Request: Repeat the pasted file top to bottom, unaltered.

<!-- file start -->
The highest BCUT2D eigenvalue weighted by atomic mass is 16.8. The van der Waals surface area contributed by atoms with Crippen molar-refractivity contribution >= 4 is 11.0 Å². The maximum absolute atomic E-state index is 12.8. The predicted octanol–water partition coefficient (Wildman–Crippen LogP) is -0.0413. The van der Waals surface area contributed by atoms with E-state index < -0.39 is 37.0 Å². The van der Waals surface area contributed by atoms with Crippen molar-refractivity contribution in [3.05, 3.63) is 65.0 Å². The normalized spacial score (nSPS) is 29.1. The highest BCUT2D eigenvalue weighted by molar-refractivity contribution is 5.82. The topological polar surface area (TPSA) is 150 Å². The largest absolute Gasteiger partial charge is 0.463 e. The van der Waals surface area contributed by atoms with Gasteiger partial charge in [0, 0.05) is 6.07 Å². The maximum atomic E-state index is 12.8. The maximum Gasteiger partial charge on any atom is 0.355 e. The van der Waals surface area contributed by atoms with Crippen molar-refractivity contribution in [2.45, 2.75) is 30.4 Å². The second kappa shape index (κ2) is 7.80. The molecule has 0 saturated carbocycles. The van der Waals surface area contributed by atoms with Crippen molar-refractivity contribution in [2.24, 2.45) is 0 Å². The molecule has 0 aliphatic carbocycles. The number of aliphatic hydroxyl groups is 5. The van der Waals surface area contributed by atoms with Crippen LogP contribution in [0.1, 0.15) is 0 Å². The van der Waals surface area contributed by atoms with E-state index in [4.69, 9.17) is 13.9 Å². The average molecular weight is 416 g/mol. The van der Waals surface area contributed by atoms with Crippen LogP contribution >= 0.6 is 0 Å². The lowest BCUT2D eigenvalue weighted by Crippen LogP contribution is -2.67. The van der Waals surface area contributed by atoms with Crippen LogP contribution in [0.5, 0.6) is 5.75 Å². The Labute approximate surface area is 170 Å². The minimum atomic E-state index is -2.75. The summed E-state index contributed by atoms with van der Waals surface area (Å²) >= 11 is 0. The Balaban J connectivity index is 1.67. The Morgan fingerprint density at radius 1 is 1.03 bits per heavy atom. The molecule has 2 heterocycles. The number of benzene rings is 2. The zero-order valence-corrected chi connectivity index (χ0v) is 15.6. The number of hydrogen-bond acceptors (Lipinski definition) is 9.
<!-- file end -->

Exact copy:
The highest BCUT2D eigenvalue weighted by atomic mass is 16.8. The van der Waals surface area contributed by atoms with Crippen molar-refractivity contribution >= 4 is 11.0 Å². The maximum absolute atomic E-state index is 12.8. The predicted octanol–water partition coefficient (Wildman–Crippen LogP) is -0.0413. The van der Waals surface area contributed by atoms with E-state index < -0.39 is 37.0 Å². The van der Waals surface area contributed by atoms with Crippen molar-refractivity contribution in [3.05, 3.63) is 65.0 Å². The normalized spacial score (nSPS) is 29.1. The highest BCUT2D eigenvalue weighted by molar-refractivity contribution is 5.82. The topological polar surface area (TPSA) is 150 Å². The largest absolute Gasteiger partial charge is 0.463 e. The van der Waals surface area contributed by atoms with Gasteiger partial charge in [0, 0.05) is 6.07 Å². The maximum atomic E-state index is 12.8. The maximum Gasteiger partial charge on any atom is 0.355 e. The van der Waals surface area contributed by atoms with Crippen molar-refractivity contribution in [2.45, 2.75) is 30.4 Å². The second kappa shape index (κ2) is 7.80. The molecule has 0 saturated carbocycles. The van der Waals surface area contributed by atoms with Crippen molar-refractivity contribution in [2.24, 2.45) is 0 Å². The molecule has 0 aliphatic carbocycles. The number of aliphatic hydroxyl groups is 5. The van der Waals surface area contributed by atoms with Crippen LogP contribution in [0.1, 0.15) is 0 Å². The van der Waals surface area contributed by atoms with E-state index in [4.69, 9.17) is 13.9 Å². The average molecular weight is 416 g/mol. The van der Waals surface area contributed by atoms with Crippen LogP contribution >= 0.6 is 0 Å². The lowest BCUT2D eigenvalue weighted by Crippen LogP contribution is -2.67. The van der Waals surface area contributed by atoms with Crippen LogP contribution in [0.5, 0.6) is 5.75 Å². The Labute approximate surface area is 170 Å². The minimum atomic E-state index is -2.75. The summed E-state index contributed by atoms with van der Waals surface area (Å²) >= 11 is 0. The Balaban J connectivity index is 1.67. The Morgan fingerprint density at radius 1 is 1.03 bits per heavy atom. The molecule has 2 heterocycles. The number of benzene rings is 2. The zero-order valence-corrected chi connectivity index (χ0v) is 15.6. The number of hydrogen-bond acceptors (Lipinski definition) is 9.